These programmes will still expose you to the fundamentals you require to become a successful economist. Conducting research, analytical skills and communications will be imperative in your career and they not only cover those, but also ensure you have the knowledge around the key economic principles like microeconomics and macroeconomics. The University of Witwatersrand (Wits) have both a BA and BCom programme to follow if you are interested in studying in the economically thriving city of Johannesburg.
An Alternative Path Towards Your Degree
Maybe high school wasn’t for you and you got a mark below 50% in English or you didn’t pass your senior certificate with university exemption? Fear not, your dream to get a qualification in economics can still become a reality with colleges and universities offering a great alternative course of study.
The University of South Africa (UNISA), like most colleges across South Africa, offers amazing bridging courses to ensure you attain the university exemption you require. UNISA has a range of higher certificates or diplomas in the college of economic and management sciences which will allow you to apply for graduate programmes or a formal economics degree once completed, even without the original grade-mark required in Maths or English.
UNISA is also a great option if you would like to work while studying. Their distance learning approach means you can study at you own pace and continue to live with family or friends while you maintain a full-time job. This is really useful, especially if you cannot afford full-time studies at this stage or want to gain work-experience while studying.
Preparing for Your Application
Establish Your Interest in Economics
How keen is your interest in economics? Start with online research to answer questions like what economics is or listen on the radio to learn how economic indicators and economics data are used to explain economic problems.
You can also try and contact an economist, professor or current student of economics for their take on your career ambitions around economics, but be sure you prepare all your questions beforehand to make the most of your time with them.
If you plan to study a bachelor’s in economics, or even plan to continue towards a master’s degree in economics, it’s better to start researching economic concepts like microeconomic theory, international economics or supply and demand as soon as possible. You’ll soon discover whether these fuel your interest in economics or not.
It’s a Degree, Not Yet a Career
Most formal degrees allow graduates to transition to alternative, relevant specialisations and with a degree you'll have multiple career options to go for. Business and Commerce degrees are great if you have a plan to end up in a business career, while studies in social sciences or economic studies through the department of humanities lends itself to completely different choices.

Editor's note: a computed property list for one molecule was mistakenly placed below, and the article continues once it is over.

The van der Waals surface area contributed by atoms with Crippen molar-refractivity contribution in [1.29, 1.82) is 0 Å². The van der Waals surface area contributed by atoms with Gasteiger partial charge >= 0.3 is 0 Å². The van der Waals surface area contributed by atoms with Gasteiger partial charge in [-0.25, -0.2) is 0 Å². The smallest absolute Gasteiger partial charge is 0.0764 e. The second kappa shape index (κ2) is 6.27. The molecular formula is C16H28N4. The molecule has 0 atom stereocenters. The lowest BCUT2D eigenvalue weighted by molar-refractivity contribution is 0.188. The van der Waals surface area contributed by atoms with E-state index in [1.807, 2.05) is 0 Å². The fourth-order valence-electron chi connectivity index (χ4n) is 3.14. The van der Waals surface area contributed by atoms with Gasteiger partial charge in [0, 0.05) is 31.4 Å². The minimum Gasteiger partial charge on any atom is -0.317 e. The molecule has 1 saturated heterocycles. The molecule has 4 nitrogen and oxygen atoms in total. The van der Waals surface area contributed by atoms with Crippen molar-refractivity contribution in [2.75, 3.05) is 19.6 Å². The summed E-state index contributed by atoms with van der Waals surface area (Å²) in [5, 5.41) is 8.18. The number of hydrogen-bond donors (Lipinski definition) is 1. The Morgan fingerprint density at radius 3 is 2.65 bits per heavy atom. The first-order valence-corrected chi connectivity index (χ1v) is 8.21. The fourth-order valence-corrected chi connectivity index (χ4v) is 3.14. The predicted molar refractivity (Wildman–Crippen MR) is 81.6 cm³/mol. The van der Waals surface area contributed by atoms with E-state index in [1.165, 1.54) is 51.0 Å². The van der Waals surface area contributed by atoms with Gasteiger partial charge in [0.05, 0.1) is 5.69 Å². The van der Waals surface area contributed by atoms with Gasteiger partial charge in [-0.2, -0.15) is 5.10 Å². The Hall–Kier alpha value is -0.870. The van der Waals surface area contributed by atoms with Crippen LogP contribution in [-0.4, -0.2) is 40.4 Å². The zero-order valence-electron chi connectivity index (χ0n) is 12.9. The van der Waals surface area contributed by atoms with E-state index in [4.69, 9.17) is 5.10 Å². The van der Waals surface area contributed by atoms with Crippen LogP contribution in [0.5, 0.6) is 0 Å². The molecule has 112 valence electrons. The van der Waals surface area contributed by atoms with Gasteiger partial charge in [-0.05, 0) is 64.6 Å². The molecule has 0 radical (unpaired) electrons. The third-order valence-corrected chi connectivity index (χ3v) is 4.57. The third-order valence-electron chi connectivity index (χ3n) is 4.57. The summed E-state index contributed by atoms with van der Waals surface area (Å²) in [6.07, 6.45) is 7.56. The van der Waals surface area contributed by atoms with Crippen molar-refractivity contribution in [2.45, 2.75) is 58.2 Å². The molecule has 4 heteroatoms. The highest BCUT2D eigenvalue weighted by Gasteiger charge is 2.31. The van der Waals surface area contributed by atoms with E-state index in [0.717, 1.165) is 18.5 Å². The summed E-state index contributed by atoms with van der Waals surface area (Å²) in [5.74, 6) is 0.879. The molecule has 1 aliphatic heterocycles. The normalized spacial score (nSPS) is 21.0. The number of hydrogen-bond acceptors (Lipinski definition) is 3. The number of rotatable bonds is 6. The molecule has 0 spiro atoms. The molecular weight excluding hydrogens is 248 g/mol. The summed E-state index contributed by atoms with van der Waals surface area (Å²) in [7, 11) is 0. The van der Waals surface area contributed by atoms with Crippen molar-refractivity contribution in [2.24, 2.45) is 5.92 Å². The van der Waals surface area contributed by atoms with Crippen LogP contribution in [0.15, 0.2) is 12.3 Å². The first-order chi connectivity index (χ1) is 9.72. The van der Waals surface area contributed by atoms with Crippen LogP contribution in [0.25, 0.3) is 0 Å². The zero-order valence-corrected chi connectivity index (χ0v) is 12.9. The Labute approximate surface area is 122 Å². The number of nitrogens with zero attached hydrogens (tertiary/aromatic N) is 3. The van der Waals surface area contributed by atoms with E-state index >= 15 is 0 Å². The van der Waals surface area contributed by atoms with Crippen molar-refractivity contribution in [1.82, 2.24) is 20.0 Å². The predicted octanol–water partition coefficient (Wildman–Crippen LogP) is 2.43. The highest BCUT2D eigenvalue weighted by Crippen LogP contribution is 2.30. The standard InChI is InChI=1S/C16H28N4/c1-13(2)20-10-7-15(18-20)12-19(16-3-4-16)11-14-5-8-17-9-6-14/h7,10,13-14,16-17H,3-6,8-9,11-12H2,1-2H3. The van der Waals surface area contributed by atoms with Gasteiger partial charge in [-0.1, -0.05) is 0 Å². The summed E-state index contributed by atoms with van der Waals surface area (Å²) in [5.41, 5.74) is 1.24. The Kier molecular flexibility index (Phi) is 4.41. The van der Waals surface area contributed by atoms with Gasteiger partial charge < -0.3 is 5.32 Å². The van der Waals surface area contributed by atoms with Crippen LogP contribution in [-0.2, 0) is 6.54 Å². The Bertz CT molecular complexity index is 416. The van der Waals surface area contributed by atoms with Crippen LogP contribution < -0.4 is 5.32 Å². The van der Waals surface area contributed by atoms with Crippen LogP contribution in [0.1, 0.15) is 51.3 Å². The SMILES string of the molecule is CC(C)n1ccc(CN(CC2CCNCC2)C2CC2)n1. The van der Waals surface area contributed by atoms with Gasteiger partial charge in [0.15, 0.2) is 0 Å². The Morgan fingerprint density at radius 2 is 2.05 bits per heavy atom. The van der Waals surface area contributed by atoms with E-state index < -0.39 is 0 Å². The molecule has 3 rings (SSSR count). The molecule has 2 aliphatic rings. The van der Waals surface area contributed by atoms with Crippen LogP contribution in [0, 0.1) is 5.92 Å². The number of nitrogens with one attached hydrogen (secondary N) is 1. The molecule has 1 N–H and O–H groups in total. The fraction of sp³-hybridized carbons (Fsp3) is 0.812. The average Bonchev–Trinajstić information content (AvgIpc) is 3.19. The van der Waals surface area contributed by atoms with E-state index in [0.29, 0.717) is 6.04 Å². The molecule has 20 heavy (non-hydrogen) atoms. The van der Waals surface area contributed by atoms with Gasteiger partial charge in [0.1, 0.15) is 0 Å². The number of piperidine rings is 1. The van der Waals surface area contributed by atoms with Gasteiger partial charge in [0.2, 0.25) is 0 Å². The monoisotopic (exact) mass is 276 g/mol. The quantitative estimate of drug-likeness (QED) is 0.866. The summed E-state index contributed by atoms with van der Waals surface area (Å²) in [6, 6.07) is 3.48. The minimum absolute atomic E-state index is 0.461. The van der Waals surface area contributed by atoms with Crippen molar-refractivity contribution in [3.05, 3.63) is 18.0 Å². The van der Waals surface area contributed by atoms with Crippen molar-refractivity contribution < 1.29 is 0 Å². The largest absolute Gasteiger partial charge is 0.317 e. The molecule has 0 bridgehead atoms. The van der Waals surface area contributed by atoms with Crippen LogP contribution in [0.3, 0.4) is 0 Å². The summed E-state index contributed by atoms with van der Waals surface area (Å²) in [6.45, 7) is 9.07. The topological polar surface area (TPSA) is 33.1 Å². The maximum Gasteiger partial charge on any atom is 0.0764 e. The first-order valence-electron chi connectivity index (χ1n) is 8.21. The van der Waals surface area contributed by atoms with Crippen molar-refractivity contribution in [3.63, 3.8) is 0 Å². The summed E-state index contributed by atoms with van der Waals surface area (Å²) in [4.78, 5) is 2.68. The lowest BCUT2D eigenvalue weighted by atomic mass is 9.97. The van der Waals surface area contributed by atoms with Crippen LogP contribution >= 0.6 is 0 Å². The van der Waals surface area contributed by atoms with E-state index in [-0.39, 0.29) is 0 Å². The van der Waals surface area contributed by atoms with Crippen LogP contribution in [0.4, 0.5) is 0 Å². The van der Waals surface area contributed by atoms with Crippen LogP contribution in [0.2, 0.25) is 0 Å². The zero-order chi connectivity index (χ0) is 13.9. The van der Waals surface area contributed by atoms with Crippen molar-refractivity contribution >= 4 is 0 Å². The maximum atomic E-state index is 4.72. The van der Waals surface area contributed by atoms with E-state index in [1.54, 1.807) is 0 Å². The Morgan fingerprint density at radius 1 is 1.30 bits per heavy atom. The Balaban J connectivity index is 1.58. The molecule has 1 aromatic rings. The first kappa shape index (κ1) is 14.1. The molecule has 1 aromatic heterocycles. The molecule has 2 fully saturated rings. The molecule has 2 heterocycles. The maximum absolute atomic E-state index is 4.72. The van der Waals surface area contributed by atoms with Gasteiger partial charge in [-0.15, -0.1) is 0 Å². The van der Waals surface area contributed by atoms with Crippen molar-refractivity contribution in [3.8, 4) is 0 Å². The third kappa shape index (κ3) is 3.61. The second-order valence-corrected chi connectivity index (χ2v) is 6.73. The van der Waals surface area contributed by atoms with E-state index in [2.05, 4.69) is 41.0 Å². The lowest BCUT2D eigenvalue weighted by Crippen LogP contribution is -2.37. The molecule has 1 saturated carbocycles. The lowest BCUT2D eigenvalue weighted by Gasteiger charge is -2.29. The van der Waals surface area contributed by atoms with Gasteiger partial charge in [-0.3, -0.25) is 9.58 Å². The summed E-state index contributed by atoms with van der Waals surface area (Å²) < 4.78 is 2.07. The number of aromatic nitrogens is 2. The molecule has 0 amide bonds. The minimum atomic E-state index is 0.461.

A career counsellor and job portals will be able to give you career options in economics and you’ll soon discover whether a bachelor’s in business with an economics major would suffice.
Check If You Meet the Requirements
Have a foundational idea of what you would like to study, which university or college offers those economic courses and what their minimum requirements are. You might still be able to change your high school subjects and if you are almost done with secondary school you can work on a plan to supplement your studies with certifications to achieve the minimum requirements.
Do Financial Planning, but Don’t Let it Hold You Back
Studying can be expensive, but luckily most banks and universities have financial aid and student loans to help students along the way. Full-time studies allow you to tap into the expertise of lecturers and you will be able to focus fully on your studies, while correspondence universities are generally cheaper.
Money should, however, not limit your access to quality education and with the help of a great tutor you can get the same professional support to pass your exams with flying colours.
Many Experienced People Are Willing to Help
Career guidance and counselling is offered by most schools, universities or tertiary institutions. Knowing that you want to study economics is the start and they’ll help you craft an appropriate study plan.
A Math or English tutor on Superprof will be able to help you achieve the required marks, while an Economics tutor could discuss career options and give you the inside scoop on their personal experience.
Don't forget about the university admissions counsellor who will be qualified and able to guide you on the most suitable and achievable route towards your economics degree.
The study of Economics will continue to inform and guide individuals, companies and countries in their everyday commercial and social ventures.
The routes towards your professional qualification in economics is almost as varied as the field of economics itself and we truly hope you can discover the best way for you to follow your dream.